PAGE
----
200 Secondary Schools Failing To Reach Target For GCSE Passes Nearly 200 secondary schools are on a Government “hit list” after failing to reach its minimum target for GCSE passes, exam league tables showed today.
In England, around 195 schools had failed to get 40% per cent of their pupils to obtain five A* to C grade passes at GCSE including maths and English. Publication of this year’s league tables led to a “health warning” from leaders of the country’s secondary schools.
Brian Lightman, general secretary of the Association of School and College Leaders, said a number of schools had only failed to reach the target as a result of last year’s GCSE English grading fiasco, where the boundary for a C grade pass was raised between the January and June sittings.
“This year’s performance data has been skewed by the issues with GCSE grading, particularly English,” he said. The High Court is set to rule later this month on whether there should be a judicial review of last year’s grades.
Schools that cannot rich the target of 40% can face closure or been forced to be academies with the headteacher facing the sack. If the figure had been raised to 40 per cent last year, a further 51 schools would have been on the list.
A list of the bottom 200 schools with the worst GCSE results includes around 60 of the Government’s academies, even though, overall, academies saw a 3.1 percentage point improvement in their results – five times as much as the average improvement.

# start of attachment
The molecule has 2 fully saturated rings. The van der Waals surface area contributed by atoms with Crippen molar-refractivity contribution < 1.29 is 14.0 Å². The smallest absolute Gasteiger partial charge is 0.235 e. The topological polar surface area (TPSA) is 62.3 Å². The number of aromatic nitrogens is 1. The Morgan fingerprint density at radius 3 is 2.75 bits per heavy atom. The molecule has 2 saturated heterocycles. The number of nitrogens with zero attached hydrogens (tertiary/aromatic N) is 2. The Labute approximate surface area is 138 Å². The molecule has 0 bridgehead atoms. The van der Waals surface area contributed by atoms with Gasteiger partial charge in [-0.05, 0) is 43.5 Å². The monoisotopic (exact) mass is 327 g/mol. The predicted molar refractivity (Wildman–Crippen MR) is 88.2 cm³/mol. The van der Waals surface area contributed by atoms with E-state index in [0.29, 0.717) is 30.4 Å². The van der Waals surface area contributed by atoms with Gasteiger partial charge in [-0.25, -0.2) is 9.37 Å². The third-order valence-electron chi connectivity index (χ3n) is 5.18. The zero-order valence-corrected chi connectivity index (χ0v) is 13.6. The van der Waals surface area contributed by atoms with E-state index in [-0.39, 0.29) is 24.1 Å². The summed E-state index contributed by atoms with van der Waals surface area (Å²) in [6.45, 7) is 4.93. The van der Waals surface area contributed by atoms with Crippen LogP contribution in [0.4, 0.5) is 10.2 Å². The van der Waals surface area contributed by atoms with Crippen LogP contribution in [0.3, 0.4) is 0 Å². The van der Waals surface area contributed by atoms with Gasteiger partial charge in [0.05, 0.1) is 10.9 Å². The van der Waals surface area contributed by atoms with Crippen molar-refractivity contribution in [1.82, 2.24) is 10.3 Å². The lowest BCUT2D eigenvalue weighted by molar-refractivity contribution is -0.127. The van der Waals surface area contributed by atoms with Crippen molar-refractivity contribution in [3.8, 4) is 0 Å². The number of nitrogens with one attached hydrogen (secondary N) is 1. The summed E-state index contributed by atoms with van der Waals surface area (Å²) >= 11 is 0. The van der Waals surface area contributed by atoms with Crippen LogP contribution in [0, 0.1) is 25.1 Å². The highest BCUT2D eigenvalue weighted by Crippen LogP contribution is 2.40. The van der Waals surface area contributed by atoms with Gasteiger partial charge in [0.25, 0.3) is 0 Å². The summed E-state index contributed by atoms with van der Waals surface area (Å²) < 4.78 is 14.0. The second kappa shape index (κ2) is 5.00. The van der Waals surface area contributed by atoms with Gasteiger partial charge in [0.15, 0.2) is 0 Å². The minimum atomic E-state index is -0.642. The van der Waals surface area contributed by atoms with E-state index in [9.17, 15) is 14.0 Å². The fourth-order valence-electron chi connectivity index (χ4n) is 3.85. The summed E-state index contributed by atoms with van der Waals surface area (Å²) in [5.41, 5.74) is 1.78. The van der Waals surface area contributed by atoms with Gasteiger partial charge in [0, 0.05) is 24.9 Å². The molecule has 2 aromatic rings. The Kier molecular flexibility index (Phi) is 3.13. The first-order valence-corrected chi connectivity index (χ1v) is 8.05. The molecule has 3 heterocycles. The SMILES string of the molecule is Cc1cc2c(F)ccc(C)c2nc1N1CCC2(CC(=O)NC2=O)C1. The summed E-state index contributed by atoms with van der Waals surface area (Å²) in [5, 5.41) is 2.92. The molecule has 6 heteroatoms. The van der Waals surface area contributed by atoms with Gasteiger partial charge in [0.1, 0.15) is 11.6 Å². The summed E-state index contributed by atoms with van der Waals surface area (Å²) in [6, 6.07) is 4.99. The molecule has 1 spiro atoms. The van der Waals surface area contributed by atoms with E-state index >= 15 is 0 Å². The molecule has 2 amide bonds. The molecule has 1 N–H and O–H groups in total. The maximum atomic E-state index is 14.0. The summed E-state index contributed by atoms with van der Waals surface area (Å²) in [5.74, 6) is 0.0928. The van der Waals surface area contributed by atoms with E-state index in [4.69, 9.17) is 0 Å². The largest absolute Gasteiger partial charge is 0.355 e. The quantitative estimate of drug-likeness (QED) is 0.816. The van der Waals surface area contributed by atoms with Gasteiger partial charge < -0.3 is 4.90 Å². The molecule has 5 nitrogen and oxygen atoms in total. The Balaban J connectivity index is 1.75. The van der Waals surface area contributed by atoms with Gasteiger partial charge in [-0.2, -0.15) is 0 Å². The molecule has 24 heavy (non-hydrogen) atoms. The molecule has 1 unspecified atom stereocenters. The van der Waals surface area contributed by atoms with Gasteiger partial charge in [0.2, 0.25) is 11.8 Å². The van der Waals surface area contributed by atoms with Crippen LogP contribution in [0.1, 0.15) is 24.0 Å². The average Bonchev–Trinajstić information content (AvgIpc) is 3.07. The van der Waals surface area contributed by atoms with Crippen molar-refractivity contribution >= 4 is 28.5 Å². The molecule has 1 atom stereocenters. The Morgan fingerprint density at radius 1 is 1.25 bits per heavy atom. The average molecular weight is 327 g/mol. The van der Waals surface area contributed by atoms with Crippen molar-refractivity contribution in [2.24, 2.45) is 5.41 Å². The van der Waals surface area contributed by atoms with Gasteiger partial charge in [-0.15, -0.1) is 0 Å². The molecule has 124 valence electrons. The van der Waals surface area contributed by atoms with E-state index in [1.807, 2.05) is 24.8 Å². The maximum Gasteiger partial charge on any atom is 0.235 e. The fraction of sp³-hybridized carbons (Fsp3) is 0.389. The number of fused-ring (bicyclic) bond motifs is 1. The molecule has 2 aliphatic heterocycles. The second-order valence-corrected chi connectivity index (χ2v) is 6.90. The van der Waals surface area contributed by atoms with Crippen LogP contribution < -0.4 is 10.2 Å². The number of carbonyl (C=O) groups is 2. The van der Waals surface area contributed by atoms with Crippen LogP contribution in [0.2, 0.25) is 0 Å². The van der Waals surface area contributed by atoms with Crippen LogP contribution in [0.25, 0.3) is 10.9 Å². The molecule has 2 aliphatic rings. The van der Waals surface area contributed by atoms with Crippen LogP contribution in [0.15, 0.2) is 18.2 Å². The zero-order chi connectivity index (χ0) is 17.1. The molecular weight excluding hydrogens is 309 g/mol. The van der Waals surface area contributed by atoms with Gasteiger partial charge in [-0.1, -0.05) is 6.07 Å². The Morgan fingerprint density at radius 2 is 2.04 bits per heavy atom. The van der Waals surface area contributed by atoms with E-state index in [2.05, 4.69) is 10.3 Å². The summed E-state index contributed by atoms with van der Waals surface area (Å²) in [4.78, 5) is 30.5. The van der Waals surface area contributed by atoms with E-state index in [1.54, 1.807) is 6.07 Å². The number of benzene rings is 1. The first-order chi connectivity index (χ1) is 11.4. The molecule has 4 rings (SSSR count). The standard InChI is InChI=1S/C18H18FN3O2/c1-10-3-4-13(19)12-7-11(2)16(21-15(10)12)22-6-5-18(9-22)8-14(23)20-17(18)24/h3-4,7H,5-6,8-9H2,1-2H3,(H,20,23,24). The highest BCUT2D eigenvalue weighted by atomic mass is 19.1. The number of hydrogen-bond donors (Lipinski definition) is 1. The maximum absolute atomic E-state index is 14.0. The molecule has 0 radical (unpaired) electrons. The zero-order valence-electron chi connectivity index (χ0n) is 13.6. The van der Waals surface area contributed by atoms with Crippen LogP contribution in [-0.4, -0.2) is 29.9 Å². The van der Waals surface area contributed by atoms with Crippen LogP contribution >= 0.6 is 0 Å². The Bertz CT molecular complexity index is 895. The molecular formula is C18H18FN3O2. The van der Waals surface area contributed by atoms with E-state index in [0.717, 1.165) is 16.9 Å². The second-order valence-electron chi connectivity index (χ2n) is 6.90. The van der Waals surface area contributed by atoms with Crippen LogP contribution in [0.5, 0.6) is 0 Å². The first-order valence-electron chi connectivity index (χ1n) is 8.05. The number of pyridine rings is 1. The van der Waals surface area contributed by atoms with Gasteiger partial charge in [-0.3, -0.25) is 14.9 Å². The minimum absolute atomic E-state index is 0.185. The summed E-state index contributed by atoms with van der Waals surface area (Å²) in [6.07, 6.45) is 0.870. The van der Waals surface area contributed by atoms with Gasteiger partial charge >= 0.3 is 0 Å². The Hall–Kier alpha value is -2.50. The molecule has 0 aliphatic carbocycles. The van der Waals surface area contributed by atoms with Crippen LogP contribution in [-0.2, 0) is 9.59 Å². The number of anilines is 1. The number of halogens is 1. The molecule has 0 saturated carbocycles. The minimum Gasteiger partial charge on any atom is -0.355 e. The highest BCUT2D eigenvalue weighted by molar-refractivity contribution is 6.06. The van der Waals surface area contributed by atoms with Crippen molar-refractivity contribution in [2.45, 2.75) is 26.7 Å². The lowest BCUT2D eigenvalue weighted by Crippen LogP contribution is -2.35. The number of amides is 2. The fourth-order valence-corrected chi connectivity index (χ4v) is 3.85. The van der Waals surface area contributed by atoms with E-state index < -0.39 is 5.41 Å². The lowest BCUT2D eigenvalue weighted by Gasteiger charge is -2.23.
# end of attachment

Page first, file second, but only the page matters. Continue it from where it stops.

“Michael Gove (the Education Secretary) will be facing a dilemma as to how he addresses the number of academies that are failing his imposed floor targets,” said Christine Blower, general secretary of the National Union of Teachers.“Local authorities no longer have the right to step in and address issues in academies such as falling standards. This is now the responsibility of the Secretary of State who, it would appear, is going to be kept quite busy.”
On the question of schools failing to get pupils to obtain two A’s and a B grade at A-level in “facilitating” subjects for top universities, Dr Wendy Piatt, director general of the Russell Group, which represents 24 of the most research intensive higher education institutions, said: “We agree A-level choices really matter.
“Too few students realise that some subjects and subject combinations can keep open wider degree course options at leading universities.”
Just a few pupils, around one in six state, qualify for the Government’s new English Baccalaureate, exam league
The results tables show only 16 per cent obtained top grade A* to C grades in the five subjects covered by the EBacc; English, maths, the sciences, a foreign language and a humanities subject – history or geography.
The figure is only a one percentage point increase on last year’s league tables despite tremendous pressure on headteachers to put pupils in for the five subjects.
Colyton Grammar school in Devon has 117 pupils that obtained at least five top grade passes in GCSE.
The bottom school, though, was also a selective state grammar school – Pate’s in Cheltenham – but this was because it refused to enter pupils for the GCSE English exam on the grounds it did not stretch them enough.
“We decided to move our English curriculum to an IGCSE (available internationally and based on old O-level lines), not currently counted in the league tables, because we decided that particular curriculum included a greater depth of learning – having fewer texts but students looking at them in greater detail,” said headteacher Russel Ellicott.“We are secure in the knowledge that we have chosen the right curriculum.”